The Endangered migratory monarch butterfly (Danaus plexippus), known for its spectacular annual journey of up to 4,000 kilometres across the Americas, is a subspecies of the monarch butterfly (Danaus plexippus).
The native population, known for its migrations from Mexico and California in the winter to summer breeding grounds throughout the United States and Canada, has critically shrunk over the past decade. Legal and illegal logging and deforestation has already destroyed substantial areas of the butterflies’ winter shelter in Mexico and California, while pesticides and herbicides used in intensive agriculture across the range kill butterflies and milkweed, the host plant that the larvae of the monarch butterfly feed on.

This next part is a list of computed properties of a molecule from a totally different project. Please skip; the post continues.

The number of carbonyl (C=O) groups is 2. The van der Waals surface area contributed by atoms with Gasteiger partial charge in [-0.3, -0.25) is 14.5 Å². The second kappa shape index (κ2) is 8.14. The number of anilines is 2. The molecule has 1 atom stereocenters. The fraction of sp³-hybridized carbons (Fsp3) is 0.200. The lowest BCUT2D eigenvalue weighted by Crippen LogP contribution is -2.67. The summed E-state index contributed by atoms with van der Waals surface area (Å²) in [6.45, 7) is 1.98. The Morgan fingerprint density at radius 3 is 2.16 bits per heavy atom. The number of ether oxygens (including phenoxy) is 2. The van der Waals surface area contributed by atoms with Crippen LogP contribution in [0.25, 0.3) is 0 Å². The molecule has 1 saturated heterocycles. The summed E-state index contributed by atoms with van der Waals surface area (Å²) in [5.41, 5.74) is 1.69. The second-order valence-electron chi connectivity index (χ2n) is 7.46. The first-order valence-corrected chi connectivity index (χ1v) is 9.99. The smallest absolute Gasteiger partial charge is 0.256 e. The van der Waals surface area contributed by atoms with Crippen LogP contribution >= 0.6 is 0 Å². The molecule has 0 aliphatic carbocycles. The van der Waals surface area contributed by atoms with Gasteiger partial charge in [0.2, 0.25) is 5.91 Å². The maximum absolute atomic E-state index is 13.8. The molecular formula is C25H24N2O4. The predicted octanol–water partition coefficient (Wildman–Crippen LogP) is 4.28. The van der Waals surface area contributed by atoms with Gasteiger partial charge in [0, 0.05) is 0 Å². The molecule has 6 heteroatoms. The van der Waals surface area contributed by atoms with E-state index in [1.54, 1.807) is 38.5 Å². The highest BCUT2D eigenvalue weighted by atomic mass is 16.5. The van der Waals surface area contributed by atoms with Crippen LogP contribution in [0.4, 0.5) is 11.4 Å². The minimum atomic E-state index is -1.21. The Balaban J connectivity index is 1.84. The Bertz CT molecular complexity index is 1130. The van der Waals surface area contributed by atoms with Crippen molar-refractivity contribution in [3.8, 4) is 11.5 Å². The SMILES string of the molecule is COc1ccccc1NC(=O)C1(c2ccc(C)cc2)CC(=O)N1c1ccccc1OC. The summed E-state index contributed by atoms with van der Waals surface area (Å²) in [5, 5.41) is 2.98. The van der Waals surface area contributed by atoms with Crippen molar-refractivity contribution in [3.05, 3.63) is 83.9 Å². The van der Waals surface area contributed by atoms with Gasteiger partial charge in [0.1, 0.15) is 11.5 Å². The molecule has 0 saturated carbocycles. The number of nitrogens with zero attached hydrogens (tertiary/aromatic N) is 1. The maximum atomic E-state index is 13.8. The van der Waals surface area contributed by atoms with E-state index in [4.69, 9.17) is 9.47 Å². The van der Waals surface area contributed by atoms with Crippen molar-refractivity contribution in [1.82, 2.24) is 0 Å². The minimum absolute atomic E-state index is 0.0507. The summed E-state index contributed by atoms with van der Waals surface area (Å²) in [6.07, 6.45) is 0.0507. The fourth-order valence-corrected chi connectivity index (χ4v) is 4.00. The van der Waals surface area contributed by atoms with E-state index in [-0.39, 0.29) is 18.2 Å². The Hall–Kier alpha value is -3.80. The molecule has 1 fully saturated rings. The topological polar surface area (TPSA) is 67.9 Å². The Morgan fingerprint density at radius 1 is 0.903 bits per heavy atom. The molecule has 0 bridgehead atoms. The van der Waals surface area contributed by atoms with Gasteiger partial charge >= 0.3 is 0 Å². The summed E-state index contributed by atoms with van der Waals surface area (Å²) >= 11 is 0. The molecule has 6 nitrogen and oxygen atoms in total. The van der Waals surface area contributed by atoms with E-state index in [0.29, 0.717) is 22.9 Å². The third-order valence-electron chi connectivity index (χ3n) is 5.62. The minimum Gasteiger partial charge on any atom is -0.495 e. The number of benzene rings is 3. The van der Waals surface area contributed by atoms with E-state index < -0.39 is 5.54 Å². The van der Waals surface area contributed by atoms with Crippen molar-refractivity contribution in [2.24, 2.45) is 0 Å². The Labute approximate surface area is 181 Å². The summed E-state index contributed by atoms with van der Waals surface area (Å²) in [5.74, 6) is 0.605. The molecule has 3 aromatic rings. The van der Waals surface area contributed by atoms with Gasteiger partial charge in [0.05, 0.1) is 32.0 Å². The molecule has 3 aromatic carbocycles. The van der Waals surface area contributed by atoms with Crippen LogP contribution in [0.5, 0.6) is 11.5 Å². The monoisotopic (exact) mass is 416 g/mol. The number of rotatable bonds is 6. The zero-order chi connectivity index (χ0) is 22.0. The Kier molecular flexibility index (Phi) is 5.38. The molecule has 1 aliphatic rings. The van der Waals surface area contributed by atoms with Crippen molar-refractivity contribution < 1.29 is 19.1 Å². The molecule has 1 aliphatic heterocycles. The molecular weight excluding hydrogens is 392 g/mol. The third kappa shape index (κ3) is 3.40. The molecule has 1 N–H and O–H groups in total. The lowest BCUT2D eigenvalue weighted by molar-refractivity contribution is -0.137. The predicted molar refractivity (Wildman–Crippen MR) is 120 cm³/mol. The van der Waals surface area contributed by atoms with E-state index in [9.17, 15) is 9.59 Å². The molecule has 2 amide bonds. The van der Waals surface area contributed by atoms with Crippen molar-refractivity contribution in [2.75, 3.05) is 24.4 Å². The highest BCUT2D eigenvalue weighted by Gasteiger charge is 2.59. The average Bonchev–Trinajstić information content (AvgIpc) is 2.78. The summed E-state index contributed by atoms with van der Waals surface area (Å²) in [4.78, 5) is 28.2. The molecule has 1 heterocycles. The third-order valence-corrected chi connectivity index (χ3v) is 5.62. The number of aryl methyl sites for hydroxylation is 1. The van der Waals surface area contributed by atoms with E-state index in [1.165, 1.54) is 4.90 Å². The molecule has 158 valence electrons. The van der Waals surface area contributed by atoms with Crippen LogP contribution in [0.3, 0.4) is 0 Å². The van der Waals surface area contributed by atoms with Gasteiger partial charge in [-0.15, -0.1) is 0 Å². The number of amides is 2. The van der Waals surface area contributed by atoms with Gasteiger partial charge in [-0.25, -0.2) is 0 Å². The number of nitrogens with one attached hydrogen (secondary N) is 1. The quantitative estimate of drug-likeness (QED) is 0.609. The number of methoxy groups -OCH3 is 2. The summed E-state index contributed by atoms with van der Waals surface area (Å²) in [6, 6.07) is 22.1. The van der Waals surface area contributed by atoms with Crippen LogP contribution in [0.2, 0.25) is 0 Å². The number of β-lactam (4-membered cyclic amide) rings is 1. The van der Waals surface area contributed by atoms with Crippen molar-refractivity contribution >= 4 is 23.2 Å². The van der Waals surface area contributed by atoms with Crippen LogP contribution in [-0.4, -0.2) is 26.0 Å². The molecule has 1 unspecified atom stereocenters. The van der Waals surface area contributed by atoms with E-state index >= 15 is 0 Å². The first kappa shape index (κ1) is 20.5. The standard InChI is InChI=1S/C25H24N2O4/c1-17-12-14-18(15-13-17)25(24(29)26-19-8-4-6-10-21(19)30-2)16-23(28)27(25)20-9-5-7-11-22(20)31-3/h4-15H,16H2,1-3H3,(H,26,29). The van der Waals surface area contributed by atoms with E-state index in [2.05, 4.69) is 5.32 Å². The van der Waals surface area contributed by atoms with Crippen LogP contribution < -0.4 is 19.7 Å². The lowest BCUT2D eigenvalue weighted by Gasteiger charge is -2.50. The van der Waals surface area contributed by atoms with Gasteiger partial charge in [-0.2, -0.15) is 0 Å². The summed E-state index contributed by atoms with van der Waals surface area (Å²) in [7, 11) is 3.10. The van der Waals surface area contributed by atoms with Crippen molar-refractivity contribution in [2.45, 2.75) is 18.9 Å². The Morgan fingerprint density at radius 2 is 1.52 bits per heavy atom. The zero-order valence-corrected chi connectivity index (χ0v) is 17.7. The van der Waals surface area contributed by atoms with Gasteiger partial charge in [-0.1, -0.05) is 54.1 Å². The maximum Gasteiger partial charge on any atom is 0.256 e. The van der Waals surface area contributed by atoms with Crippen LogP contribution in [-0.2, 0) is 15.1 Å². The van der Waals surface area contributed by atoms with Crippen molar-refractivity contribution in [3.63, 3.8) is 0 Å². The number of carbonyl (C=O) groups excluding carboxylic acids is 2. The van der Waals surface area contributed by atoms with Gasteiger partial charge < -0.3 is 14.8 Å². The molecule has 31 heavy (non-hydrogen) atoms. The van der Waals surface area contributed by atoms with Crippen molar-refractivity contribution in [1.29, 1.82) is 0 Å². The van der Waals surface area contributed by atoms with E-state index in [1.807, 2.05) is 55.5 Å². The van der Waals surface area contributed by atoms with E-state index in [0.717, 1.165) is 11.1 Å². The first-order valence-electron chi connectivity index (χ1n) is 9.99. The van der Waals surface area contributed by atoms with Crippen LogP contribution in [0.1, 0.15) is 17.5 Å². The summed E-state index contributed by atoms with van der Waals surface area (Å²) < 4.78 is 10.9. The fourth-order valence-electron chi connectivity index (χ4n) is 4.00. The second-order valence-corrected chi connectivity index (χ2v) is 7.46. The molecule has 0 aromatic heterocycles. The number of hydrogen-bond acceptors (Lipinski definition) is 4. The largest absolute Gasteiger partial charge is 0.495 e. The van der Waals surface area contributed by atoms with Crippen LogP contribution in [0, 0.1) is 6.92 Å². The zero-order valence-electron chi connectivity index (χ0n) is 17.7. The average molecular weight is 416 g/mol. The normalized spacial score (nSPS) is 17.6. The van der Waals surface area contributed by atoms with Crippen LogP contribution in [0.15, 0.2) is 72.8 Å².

Climate change has significantly impacted the migratory monarch butterfly and is a fast-growing threat; drought limits the growth of milkweed and increases the frequency of catastrophic wildfires, temperature extremes trigger earlier migrations before milkweed is available, while severe weather has killed millions of butterflies.
The western population is at greatest risk of extinction, having declined by 99.9%, from as many as 10 million to less than 1900 butterflies for the last 30 years. Concern remains as to whether enough butterflies survive to maintain the populations and prevent extinction.
One of the world’s most well-known butterfly species, with remarkable migratory behaviours and local cultural significance, threatened with extinction.
Do you consider the disappearance of one of the most famous butterfly species in the world a problem? If so, how should this problem be solved?